Capital One Financial Corp. said Thursday its first-quarter net income soared by 60 percent thanks to improvement in its credit card business.
"We are gaining momentum across our businesses, and the period of shrinking loans through the Great Recession came to an end in the first quarter," said Richard D. Fairbank, Capital One's chairman and chief executive.
The McLean, Va., financial services company reported net income rose to $1.02 billion, or $2.21 per share, in the period ended in March, from $636 million, or $1.40 per share, a year ago.
Analysts expected earnings per share of $1.48, on average, according to a survey by FactSet.
Capital One set aside $534 million to cover defaulting loans, roughly a third of last year's provision of $1.48 billion.
That was possible because the amount of balances the bank has had to write off as uncollectible fell sharply during the year. Net charge-offs, as they are referred to in the industry, fell 18 percent to $1.15 billion in the first quarter from $1.39 billion in the 2010 period. As a percentage of outstanding balances, defaults in the first quarter dropped to 6.13 percent from 10.29 percent last year.
Equally as important, payments late by 30 days or more, known as delinquency, dropped to 3.88 percent in the quarter, from 5.43 percent last year. That's an indicator that charge-offs will continue to fall in coming months, because banks write off accounts after they become 180 days late, and it allows the bank to reduce its loan-loss provision.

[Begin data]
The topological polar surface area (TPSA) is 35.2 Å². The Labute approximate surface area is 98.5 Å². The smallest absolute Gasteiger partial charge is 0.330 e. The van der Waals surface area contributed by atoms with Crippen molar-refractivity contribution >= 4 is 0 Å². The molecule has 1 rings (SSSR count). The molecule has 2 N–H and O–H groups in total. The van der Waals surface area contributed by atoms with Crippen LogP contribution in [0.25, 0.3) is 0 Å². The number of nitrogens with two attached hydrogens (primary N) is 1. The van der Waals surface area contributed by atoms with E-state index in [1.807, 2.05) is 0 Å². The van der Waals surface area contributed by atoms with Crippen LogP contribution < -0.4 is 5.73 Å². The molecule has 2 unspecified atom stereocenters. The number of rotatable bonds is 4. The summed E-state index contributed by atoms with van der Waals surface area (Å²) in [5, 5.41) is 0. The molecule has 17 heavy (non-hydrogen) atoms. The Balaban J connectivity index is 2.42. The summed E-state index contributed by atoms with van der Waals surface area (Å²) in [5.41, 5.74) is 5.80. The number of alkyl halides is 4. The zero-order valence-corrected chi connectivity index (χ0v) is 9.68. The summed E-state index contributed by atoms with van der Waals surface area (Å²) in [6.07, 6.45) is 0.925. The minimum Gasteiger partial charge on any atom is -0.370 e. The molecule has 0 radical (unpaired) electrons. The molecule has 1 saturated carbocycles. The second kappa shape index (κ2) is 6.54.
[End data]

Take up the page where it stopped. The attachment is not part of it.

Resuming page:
Charge-offs, consumer debt reduction and tighter lending standards have also reduced the balances carried on U.S. cards by about 10 percent in the past year, to $50.6 billion, reducing Capital One's risk.
But during a conference call to discuss the results, Chairman and CEO Richard D. Fairbank said that while customers are paying down their balances, they are also using their cards more. Purchase volume rose 14 percent during the quarter. The bank also opened more new accounts in March than it had since November 2007, right before the recession began. New account originations in the quarter were double the 2010 quarter, he said.
Fairbank said charge-offs and delinquency rates also improved in the bank's home and auto lending businesses. "We're gaining traction all across our company," he said.
Net interest income, the money earned from deposits and loans, including credit cards, fell 3 percent to $3.14 billion from $3.23 billion last year. Non-interest income, or money earned from fees and charges, slid 11 percent to $942 million from $1.06 billion. Both metrics improved from the fourth quarter.
Marketing expenses during the quarter jumped 53 percent to $276 million. Capital One is known for its ubiquitous "What's in Your Wallet?" advertising campaign. During the call, Fairbank said the company did not scale back marketing as much as it typically does during the first quarter, because "we see good opportunities out there." The bank has switched focus to attracting customers who will use their cards more responsibly, rather than on luring people with high debt loads to transfer balances, he said. "In almost every case that tends to take us toward the higher cost to acquire relative to some of our historical norms, and that's very advertising and marketing-sensitive," the CEO said. "So I think you should expect that our investment in marketing will continue to be pretty robust."
Shares of Capital One added $2.56, or 4.9 percent, to $52.99 in midday trading after earlier hitting a 52-week high of $53.67 on heavy trading volume.
AP Business Writer Dorothea Degen contributed to this report.